This Saturday, I left on my bike at noon for a film at 12.30, and I left that early only because it was sold out. And rightly so - Arthur Miller's "A view from the bridge" in a brilliant National Theatre production, directed by Ivo von Hove, at National Theatre Live. Once again, how grateful I am for this initiative - fantastic theatre at the cinema. This is one I would have liked, like my friends Jean-Marc and Richard, to have seen live, because even on the screen, this Greek tragedy set in Brooklyn  packed an enormous punch. Superb, extremely moving, beautifully acted and directed, just the best. I could have done without the "theatre of mess" shower of blood at the end. Sorry, spoiler alert. But otherwise, great.

And then, hop on the bike and home in ten minutes. That's how I get so much done. Well, and also because I am a multi-tasker by birth. I never leave a room without carrying something from A to B, never go on an excursion or an errand without figuring out if I can kill two birds etc. Friends make fun of me because I am always plotting the most efficient route and time of day to get around. Cannot help myself. I've always blamed that peccadillo on my New York genes. New Yorkers are insane like that.

And anyway - who says I've accomplished a lot in my 66 years? Some people my age have written 20 or more books by now! I'm a sloth, a total slug in comparison.

Speaking of which - Word on the Street today. I was there first with Eli who had a sleepover here last night - lots of fun. But he was not feeling well at the book event so we took it easy - watched TVO Kids events and went to some kids' book readings, where he lay down in my lap and fell asleep. I hope he's okay - his mama came to meet us and take him home. I stayed to go to the grown-up side where, I confess - though I always set out full of joy for this grand event celebrating writers and books - I got extremely depressed. So many books! So many writers! And yet not one of my books there, anywhere. And around this corner, a publisher who said no, and over there a former student I don't want to talk to, and over there ANOTHER publisher who said no. I bought "Alexander and the terrible, horrible, no good, very bad day" and "Horton Hears a Who" and went home.

At breakfast, Eli asked me, "Glamma, can you make your arm fart?" How come no one has ever asked this efficient woman that vital question before?

From my editor friend Chris: Beautiful Yiddish saying I just found: To the unlearned, old age is winter; to the learned, it’s harvest time.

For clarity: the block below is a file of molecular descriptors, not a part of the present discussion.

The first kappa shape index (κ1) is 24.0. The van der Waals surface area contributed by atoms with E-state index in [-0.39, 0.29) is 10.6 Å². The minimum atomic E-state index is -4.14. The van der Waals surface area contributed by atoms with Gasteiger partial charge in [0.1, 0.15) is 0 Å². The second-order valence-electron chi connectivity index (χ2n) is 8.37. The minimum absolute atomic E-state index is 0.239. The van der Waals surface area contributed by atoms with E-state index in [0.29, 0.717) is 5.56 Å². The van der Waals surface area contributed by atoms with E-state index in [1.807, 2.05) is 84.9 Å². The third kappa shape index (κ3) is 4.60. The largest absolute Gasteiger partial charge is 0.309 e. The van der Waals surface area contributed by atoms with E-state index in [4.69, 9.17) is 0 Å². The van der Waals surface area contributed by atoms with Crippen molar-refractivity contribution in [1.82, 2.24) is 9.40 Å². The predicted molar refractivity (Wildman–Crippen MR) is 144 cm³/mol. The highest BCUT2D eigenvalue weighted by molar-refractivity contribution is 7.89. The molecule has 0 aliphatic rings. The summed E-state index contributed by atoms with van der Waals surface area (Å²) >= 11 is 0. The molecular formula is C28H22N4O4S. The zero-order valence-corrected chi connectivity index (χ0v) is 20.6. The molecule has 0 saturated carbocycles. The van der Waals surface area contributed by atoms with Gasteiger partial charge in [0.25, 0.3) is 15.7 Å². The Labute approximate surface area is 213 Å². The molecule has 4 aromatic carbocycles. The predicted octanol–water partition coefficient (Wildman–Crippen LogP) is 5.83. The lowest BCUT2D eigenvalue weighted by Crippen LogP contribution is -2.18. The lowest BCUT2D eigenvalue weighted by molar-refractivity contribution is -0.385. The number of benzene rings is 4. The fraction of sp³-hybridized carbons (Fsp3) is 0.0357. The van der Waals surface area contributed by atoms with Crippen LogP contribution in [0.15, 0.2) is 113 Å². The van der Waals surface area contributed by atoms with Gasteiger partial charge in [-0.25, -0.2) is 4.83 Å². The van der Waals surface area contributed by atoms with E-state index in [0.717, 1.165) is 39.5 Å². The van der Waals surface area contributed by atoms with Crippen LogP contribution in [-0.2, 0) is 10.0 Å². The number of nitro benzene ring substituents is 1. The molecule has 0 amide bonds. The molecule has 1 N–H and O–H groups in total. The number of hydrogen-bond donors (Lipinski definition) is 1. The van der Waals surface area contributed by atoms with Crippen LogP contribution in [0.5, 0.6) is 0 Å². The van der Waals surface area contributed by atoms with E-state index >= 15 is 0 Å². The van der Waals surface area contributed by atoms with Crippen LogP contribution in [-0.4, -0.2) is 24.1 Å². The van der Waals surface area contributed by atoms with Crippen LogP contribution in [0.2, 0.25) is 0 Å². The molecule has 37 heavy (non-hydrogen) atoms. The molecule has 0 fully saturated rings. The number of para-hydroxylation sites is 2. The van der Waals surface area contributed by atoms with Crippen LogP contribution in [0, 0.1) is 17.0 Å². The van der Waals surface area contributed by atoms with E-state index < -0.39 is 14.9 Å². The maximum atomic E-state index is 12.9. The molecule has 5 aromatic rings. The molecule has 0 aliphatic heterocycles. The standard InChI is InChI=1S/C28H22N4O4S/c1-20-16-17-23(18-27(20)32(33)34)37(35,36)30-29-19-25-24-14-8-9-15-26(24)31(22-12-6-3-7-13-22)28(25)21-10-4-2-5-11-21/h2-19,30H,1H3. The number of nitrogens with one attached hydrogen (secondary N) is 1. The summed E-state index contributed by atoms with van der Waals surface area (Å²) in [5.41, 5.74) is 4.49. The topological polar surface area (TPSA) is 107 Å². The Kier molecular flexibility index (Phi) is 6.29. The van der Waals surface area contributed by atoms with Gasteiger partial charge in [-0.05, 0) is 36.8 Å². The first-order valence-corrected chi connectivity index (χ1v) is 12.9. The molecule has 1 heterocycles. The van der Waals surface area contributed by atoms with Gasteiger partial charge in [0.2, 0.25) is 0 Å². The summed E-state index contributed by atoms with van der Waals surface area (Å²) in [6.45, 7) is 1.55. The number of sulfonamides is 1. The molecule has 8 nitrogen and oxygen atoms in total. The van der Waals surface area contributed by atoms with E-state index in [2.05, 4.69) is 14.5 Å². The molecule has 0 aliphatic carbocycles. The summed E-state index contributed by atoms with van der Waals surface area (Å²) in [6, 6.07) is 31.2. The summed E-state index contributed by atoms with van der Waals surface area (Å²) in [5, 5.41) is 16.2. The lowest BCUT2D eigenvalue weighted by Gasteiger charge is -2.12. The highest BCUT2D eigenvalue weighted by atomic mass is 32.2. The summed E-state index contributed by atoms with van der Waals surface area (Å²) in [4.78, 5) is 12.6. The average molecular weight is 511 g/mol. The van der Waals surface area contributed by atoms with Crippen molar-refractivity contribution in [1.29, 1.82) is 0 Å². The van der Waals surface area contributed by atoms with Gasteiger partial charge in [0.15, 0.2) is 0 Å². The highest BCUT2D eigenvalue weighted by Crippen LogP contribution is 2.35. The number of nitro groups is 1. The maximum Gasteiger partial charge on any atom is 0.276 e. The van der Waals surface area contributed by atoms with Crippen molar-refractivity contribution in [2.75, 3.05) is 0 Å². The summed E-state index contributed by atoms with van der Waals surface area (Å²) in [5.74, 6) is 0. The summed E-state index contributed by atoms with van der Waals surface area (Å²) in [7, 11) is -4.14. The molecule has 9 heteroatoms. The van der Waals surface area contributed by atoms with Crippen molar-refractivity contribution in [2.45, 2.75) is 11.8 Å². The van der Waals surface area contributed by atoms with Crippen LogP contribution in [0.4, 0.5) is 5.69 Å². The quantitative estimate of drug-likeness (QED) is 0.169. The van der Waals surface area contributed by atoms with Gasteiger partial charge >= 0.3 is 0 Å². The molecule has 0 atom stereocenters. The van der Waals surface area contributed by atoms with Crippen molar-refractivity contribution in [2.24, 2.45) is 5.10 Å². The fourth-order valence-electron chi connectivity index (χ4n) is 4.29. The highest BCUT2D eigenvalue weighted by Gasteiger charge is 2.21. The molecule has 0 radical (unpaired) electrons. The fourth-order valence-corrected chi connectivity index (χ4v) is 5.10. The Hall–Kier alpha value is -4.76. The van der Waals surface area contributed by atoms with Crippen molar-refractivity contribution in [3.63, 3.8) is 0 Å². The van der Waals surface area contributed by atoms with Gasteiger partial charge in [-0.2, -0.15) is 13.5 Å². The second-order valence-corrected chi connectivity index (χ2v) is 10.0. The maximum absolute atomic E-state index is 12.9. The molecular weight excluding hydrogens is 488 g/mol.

Especially cucumbers.

Friday, September 23, 2016

autumn begins

Yesterday, the autumn equinox, was still summer - hot and beautiful. But today it's fall, dank and cool. The authorities say this summer was the hottest on record for Toronto; my tomatoes are proof. Now there's a final flourish - everything is back to blooming, roses, camellias, the bank of late-blooming clematis covering everything, the rose of Sharon never lovelier - just heaven.

However. Life goes on, and the nightmares of the planet persist - Syria, Trump, Putin, the brutal deaths of unarmed black Americans, the hottest summer on record. Hard not to be sad and afraid, even while the smell of the camellias wafts in. But I refuse to take on the world's problems right now, I'm too busy.

At 66, I've never been busier; I need more time per day. There's teaching and assembling the readers for the next So True event on Oct.30 - four gorgeous essays almost ready so far. I spent time yesterday morning with my daughter and her squirmy younger boy -
and on Tuesday night, my own fine boy came to cook me dinner - trout and asparagus poached in white wine with a confit of smoked bacon and apricots accompanied by grilled mushrooms, leeks and baked potato - am I lucky or what?
But most of all - there's my own work. The transformation of my bedroom into my office and vice versa has been an unqualified success; I now see that a lot of my problems getting down to work were because I did not have the right office. I know, excuses, right? But in fact, now I'm happy to go up after breakfast and get down to it, in a bright space that's organized and comfortable. And the memoir is getting there, it's nearly there, and I love love love it, my little creation, my life in words. I've sent a query to two agents, have heard back from neither - obviously so inflamed with passion for my project, they're speechless for the moment.


Never mind, I still have lots to do. Last night at my home class, dear friend and student Mary exclaimed that she reads my blog and does not know how I fit everything into my day. "You're so efficient and organized!" she said. And though I do not usually accept compliments, I will with pleasure accept that one.

P.S. An hour later, I realize I just wrote something silly. Of course I'm not busier now than I have ever been - remembering when I was a young actress rehearsing by day, performing at night, and managing my frantic love life, or, even more exhausting, when I was the single mother of two young children living in a house that was disintegrating around us (and with a garden that was a jungle of weeds.) I was much busier then. But still I feel, these days, as if I can't keep up with it all.